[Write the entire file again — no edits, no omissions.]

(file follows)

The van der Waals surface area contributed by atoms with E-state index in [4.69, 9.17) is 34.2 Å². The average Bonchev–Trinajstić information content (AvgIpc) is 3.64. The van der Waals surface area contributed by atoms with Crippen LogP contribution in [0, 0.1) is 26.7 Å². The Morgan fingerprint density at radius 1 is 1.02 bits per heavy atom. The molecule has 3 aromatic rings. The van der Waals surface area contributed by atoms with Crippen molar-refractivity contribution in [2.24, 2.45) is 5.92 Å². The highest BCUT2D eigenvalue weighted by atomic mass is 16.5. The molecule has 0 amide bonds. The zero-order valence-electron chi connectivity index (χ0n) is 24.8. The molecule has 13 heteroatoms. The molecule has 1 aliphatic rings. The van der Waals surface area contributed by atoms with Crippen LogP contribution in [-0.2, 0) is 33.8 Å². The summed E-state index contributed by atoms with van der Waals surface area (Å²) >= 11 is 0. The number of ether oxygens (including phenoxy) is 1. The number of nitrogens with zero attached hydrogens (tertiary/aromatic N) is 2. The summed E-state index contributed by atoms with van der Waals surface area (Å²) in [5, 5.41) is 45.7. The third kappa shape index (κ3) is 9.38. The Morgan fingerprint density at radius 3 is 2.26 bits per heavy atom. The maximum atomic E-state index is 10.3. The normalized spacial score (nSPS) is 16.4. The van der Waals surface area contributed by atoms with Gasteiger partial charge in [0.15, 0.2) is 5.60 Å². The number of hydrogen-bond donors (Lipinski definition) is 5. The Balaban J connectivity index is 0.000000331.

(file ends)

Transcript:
The van der Waals surface area contributed by atoms with E-state index in [4.69, 9.17) is 34.2 Å². The average Bonchev–Trinajstić information content (AvgIpc) is 3.64. The van der Waals surface area contributed by atoms with Crippen LogP contribution in [0, 0.1) is 26.7 Å². The Morgan fingerprint density at radius 1 is 1.02 bits per heavy atom. The molecule has 3 aromatic rings. The van der Waals surface area contributed by atoms with Crippen molar-refractivity contribution in [2.24, 2.45) is 5.92 Å². The highest BCUT2D eigenvalue weighted by atomic mass is 16.5. The molecule has 0 amide bonds. The zero-order valence-electron chi connectivity index (χ0n) is 24.8. The molecule has 13 heteroatoms. The molecule has 1 aliphatic rings. The van der Waals surface area contributed by atoms with Crippen LogP contribution in [-0.2, 0) is 33.8 Å². The summed E-state index contributed by atoms with van der Waals surface area (Å²) >= 11 is 0. The number of ether oxygens (including phenoxy) is 1. The number of nitrogens with zero attached hydrogens (tertiary/aromatic N) is 2. The summed E-state index contributed by atoms with van der Waals surface area (Å²) in [5, 5.41) is 45.7. The third kappa shape index (κ3) is 9.38. The Morgan fingerprint density at radius 3 is 2.26 bits per heavy atom. The maximum atomic E-state index is 10.3. The normalized spacial score (nSPS) is 16.4. The van der Waals surface area contributed by atoms with Gasteiger partial charge in [0.15, 0.2) is 5.60 Å². The number of hydrogen-bond donors (Lipinski definition) is 5. The Balaban J connectivity index is 0.000000331.